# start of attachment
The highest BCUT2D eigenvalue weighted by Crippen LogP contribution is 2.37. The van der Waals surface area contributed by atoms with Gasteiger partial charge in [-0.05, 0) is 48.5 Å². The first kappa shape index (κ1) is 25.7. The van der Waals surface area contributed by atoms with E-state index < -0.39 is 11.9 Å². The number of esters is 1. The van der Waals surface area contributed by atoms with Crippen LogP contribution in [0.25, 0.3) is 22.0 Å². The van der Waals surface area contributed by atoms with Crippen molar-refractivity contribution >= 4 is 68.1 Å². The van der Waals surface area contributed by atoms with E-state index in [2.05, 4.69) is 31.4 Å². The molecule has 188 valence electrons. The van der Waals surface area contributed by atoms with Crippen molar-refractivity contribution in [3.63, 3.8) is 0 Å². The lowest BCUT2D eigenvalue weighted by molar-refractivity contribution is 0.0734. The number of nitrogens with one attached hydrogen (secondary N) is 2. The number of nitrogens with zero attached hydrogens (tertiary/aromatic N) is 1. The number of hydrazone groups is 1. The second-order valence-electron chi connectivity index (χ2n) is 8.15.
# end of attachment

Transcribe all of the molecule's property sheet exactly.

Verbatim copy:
The highest BCUT2D eigenvalue weighted by Crippen LogP contribution is 2.37. The van der Waals surface area contributed by atoms with Gasteiger partial charge in [-0.05, 0) is 48.5 Å². The first kappa shape index (κ1) is 25.7. The van der Waals surface area contributed by atoms with E-state index < -0.39 is 11.9 Å². The number of esters is 1. The van der Waals surface area contributed by atoms with Crippen LogP contribution in [0.25, 0.3) is 22.0 Å². The van der Waals surface area contributed by atoms with Crippen molar-refractivity contribution >= 4 is 68.1 Å². The van der Waals surface area contributed by atoms with E-state index in [2.05, 4.69) is 31.4 Å². The molecule has 188 valence electrons. The van der Waals surface area contributed by atoms with Crippen molar-refractivity contribution in [3.63, 3.8) is 0 Å². The lowest BCUT2D eigenvalue weighted by molar-refractivity contribution is 0.0734. The number of nitrogens with one attached hydrogen (secondary N) is 2. The number of nitrogens with zero attached hydrogens (tertiary/aromatic N) is 1. The number of hydrazone groups is 1. The second-order valence-electron chi connectivity index (χ2n) is 8.15.